The structure, manufacture and preferred use of the preferred embodiment of the invention will now be described after first briefly describing the drawings.
FIG. 1 is a vertical sectional view of a multilayered sheet according to the invention.
FIG. 2 is a partially cross-sectional elevation of a container made with the FIG. 1 sheet and having a cover heat-sealed to its flange.
FIG. 3 is a diagrammatic view of the manufacturing process for forming the sheet and the container.
Referring to FIG. 1, there is shown coextruded sheet 10 made of 15 mil thick polystyrene structural layer 12, 1 mil thick heat-sealing layer 14 (polyethylene with 28% ethylene vinyl acetate having a melt flow index of 2.5-4.0 decigrams/min and available under the trade designation ELVA 3190 from Du Pont Co.), and 0.5 mil thick nonsticky cover layer 16 made of high flowing polyethylene (having a melt flow index of 9 decigrams/min and available under the trade designation NPE 1020 from Northern Petrochemical Corp.)
Referring to FIG. 2, there is shown container 18 thermoformed from sheet 10. It has depressed portion 20, with instruments 22 in it, and annular flange portion 24, surrounding depressed portion 20. Heat-sealed on top of container 18 is lid 26 made of spun polyolefin cloth (available under the trade designation Tyvek from Du Pont). As is seen in FIG. 2, cover layer 16 does not exist in the flange portion 24; this is because the polyethylene at this portion has dissolved into the heat-sealing layer below it forming a thicker heat-sealing portion 28 with the adhesive slightly diluted.
Turning to FIG. 3, the coextrusion and thermoforming process for forming container 18 is shown. Three heated containers 30, 32, 34 serve as sources of the polyethylene, the heat-sealing layer material of polyethylene with 28% ethylene-vinyl acetate adhesive, and polystyrene, respectively. The polyethylene is heated to about 400° F., the heat-sealing layer material is heated to about 380° F., and the polystyrene material is heated between 420° and 430° F.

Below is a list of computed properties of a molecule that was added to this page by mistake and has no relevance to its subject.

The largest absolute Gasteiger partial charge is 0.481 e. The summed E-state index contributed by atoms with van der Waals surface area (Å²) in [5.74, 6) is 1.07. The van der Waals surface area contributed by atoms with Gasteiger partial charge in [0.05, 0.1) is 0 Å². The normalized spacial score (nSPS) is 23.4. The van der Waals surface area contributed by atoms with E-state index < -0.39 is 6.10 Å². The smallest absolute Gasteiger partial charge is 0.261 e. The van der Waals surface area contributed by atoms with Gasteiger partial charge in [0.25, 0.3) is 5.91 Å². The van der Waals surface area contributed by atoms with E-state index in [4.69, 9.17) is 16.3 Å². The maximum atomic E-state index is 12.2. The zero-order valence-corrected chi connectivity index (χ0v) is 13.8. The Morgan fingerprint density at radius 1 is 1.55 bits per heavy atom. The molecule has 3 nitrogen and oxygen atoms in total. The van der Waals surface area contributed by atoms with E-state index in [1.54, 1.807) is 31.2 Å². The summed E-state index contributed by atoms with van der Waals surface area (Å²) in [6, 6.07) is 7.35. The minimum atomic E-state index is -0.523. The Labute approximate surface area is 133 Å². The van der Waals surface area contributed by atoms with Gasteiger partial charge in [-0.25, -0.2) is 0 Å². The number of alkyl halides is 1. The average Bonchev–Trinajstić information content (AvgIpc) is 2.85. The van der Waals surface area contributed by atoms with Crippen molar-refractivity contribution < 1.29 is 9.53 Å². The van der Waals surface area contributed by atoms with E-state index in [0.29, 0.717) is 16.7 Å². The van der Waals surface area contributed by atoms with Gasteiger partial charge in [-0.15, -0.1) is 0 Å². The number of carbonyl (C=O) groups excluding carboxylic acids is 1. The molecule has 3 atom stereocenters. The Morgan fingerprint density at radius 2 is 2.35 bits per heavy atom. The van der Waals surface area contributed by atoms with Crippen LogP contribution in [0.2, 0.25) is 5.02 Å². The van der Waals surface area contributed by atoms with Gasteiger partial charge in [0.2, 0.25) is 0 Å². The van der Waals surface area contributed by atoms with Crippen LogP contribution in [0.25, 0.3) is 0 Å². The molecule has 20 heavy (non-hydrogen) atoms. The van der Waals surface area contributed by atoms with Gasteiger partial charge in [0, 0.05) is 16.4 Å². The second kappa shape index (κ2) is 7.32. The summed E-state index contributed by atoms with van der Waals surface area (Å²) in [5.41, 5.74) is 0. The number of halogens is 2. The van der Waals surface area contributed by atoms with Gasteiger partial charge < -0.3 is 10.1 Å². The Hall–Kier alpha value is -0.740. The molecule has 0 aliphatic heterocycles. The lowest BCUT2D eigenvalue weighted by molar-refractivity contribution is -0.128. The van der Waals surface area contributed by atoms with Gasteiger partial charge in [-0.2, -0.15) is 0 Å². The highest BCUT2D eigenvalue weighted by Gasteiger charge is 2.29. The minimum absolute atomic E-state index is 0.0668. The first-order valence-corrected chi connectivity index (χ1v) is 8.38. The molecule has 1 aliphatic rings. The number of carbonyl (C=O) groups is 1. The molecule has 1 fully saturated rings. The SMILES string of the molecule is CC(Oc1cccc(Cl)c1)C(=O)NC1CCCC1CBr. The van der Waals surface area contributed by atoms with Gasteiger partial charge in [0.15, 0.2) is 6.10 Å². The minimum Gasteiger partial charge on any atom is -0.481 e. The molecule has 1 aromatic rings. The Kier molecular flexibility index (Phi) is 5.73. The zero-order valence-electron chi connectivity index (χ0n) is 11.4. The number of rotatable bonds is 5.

Three conduits 36, 38, 40 supply heated material to coextrusion block 42. There the materials merge together to form under pressure a unitary, three-layer thick stream 44 of generally circular cross-section. Stream 44 passes into extrusion dye 46 (e.g., Welex standard 54" flex-lip dye), while maintained at a temperature of about 400° F., for extrusion into continuous sheet 10 about 161/2 mils thick. Sheet 10 then passes through a series of chilled rolls 48. The sheet may then be processed into containers or wound into spools (not shown) for storage. To process sheet 10 into containers, the sheet is passed through conventional thermoforming apparatus 50 (vacuum forming type well-known in the art having a female mold), which impresses the container shape and in so doing reduces the wall thickness proportionally, the change in thickness being at a minimum at flange portion 24. The thermoforming occurs at 300° F. but the pressure during thermoforming is not sufficient to cause disintegration of cover layer 16 or dissolving of it into heat-sealing layer 14.
After thermoforming, the shaped sheet 52 passes through trim press 54, in which the individual containers 18 are separated. The material for cover layer 16 is high flowing relative to the material for heat-sealing layer 14, to permit a consistent coat at the particular dimensions.
In use the instruments 22 are placed into depressed portion 20, and lid 26 is placed on top of container 18 so that contact is made with flange portion 24. Heat-sealing of lid 26 to the flange portion 24 then occurs at between 250° and 255° F. and about 20 psi. This temperature and pressure cause cover layer 16 to dissolve into layer 14, and the spun polyolefin cloth of lid 26 then contacts and bonds to the adhesive in layer 14. Because the heat-sealing temperature and pressure are only applied to the flange portion, the cover layer 16 in the depressed portion 20 remains intact. For the particular dimensions and materials described, it is desirable to keep the heat-sealing temperature within this 5° F. range to allow for a stronger bond between the heat-sealing layer 14 and the structural layer 12 than that formed between the heat-sealing layer 14 and lid 26. This avoids peeling heat-sealing layer 14 off structural layer 12 when lid 26 is subsequently peeled off container 18.